Detectives put recording devices in the couple's home to try to get to the truth, ABC News reported. Pavlinac maintained her version of events — even within the confines of her house.

"I don't remember going to no gorge, dumping no body for God's sake. I don't," Sosnovke is heard saying on one recording.

"John... That's the worst thing you've ever gotten yourself into," she can be heard telling him.

Pavlinac's statements and Sosnovske failed polygraph test gave officials all they needed to arrest the latter on murder charges, ABC News reported. A few days later Pavlinac again changed her story.


Pavlinac told the investigators that her boyfriend picked Bennett from a bar, ABC News reported. According to her, they went to a scenic overlook at the Columbia Gorge, where Sosnovske asked her to stop.

He began to rape Bennet and instructed Pavlinac to hold a rope around the victim's neck, according to Pavlinac, who also claimed that she pulled the rope too tight and allegedly killed Bennet, ABC News reported. "I feel like it's my fault," she said.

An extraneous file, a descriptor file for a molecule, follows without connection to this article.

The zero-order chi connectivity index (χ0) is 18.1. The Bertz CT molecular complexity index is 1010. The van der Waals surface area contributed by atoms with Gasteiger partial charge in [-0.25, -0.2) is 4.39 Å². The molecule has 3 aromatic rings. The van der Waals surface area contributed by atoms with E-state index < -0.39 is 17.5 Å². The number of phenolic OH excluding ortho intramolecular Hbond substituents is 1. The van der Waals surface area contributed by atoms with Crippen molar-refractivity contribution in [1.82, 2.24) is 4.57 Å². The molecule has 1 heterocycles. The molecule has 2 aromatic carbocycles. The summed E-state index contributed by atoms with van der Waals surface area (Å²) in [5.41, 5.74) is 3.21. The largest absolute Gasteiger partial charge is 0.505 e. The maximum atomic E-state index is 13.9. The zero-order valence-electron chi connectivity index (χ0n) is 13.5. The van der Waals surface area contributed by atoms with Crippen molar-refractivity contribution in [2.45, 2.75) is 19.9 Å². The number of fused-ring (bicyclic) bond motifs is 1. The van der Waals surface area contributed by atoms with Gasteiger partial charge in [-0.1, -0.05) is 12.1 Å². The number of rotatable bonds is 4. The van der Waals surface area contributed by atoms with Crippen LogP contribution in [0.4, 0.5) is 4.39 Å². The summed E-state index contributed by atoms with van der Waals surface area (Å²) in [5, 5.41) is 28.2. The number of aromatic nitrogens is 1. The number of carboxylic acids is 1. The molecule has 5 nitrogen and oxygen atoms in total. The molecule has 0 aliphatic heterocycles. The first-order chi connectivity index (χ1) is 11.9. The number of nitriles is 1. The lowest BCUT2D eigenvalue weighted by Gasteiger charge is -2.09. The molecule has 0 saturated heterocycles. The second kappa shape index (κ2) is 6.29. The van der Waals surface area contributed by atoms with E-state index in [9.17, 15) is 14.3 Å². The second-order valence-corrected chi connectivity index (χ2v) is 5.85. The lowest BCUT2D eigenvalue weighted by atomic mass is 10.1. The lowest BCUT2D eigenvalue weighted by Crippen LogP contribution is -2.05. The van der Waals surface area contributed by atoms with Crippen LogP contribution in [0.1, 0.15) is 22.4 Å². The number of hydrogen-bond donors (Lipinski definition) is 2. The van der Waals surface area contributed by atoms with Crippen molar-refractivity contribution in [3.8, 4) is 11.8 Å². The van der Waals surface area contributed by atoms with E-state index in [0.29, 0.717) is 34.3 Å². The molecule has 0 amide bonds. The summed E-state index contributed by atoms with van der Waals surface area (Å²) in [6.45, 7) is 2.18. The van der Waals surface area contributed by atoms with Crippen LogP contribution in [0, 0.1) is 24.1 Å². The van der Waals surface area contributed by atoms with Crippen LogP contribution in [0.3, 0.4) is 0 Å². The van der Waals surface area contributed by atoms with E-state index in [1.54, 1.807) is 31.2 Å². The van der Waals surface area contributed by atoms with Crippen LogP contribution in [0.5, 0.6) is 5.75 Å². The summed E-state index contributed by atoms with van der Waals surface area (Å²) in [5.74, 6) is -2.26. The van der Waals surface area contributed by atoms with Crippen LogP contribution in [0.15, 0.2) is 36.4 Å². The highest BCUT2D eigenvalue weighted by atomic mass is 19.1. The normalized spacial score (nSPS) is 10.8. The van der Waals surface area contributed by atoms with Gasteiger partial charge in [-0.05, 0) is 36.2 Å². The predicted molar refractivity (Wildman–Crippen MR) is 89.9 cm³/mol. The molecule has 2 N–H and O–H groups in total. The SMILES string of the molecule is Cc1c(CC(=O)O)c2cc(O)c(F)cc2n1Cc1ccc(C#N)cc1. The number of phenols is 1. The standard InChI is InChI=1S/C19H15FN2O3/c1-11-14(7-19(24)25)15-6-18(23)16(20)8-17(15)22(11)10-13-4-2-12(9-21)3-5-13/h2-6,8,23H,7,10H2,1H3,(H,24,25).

As the couple served their sentences in prison, Jesperson continued to murder women all over the country, ABC News reported. 

Jesperson's killing spree started after a girlfriend dumped him, ATI reported. He picked up his first victim at a bar, and initially just wanted to sleep with her. But the encounter later turned violent.

“All she had to do was say the wrong thing, and I just exploded on her,” Jesperson later said, adding that the victim had started to remind him of his ex-wife, ATI reported. “I slugged her, I hit her hard, and I beat her senseless.”

Jesperson killed Bennett by strangling her with a rope, ATI reported. He abandoned the body near the banks of the Columbia River.